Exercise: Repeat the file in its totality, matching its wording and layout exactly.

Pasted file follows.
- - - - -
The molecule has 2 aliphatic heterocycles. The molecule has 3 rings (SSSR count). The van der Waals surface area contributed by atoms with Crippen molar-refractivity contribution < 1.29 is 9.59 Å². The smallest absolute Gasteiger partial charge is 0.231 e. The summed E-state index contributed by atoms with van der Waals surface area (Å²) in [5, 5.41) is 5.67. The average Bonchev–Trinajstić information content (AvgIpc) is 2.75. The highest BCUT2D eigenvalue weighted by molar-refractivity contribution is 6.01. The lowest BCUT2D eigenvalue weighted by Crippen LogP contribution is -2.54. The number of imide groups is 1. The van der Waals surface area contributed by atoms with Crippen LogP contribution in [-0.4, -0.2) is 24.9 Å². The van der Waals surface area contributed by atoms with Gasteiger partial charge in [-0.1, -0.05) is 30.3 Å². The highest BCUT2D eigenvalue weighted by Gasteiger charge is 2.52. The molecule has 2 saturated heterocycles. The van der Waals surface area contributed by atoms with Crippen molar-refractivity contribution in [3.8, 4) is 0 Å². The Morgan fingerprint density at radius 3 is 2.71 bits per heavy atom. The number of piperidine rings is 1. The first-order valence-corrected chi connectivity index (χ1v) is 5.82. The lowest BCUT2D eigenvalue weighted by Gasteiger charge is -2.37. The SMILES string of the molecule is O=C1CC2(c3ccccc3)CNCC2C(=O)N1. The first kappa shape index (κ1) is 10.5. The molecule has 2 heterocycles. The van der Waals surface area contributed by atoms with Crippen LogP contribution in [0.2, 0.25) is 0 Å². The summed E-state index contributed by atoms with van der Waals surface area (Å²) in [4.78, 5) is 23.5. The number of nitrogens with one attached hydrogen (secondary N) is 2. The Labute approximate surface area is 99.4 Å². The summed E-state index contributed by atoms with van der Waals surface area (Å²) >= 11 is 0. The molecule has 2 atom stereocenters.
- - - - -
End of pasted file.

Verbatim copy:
The molecule has 2 aliphatic heterocycles. The molecule has 3 rings (SSSR count). The van der Waals surface area contributed by atoms with Crippen molar-refractivity contribution < 1.29 is 9.59 Å². The smallest absolute Gasteiger partial charge is 0.231 e. The summed E-state index contributed by atoms with van der Waals surface area (Å²) in [5, 5.41) is 5.67. The average Bonchev–Trinajstić information content (AvgIpc) is 2.75. The highest BCUT2D eigenvalue weighted by molar-refractivity contribution is 6.01. The lowest BCUT2D eigenvalue weighted by Crippen LogP contribution is -2.54. The number of imide groups is 1. The van der Waals surface area contributed by atoms with Crippen LogP contribution in [-0.4, -0.2) is 24.9 Å². The van der Waals surface area contributed by atoms with Gasteiger partial charge in [-0.1, -0.05) is 30.3 Å². The highest BCUT2D eigenvalue weighted by Gasteiger charge is 2.52. The molecule has 2 saturated heterocycles. The van der Waals surface area contributed by atoms with Crippen molar-refractivity contribution in [3.8, 4) is 0 Å². The Morgan fingerprint density at radius 3 is 2.71 bits per heavy atom. The number of piperidine rings is 1. The first-order valence-corrected chi connectivity index (χ1v) is 5.82. The lowest BCUT2D eigenvalue weighted by Gasteiger charge is -2.37. The SMILES string of the molecule is O=C1CC2(c3ccccc3)CNCC2C(=O)N1. The first kappa shape index (κ1) is 10.5. The molecule has 2 heterocycles. The van der Waals surface area contributed by atoms with Crippen LogP contribution in [0.2, 0.25) is 0 Å². The summed E-state index contributed by atoms with van der Waals surface area (Å²) in [4.78, 5) is 23.5. The number of nitrogens with one attached hydrogen (secondary N) is 2. The Labute approximate surface area is 99.4 Å². The summed E-state index contributed by atoms with van der Waals surface area (Å²) >= 11 is 0. The molecule has 2 atom stereocenters.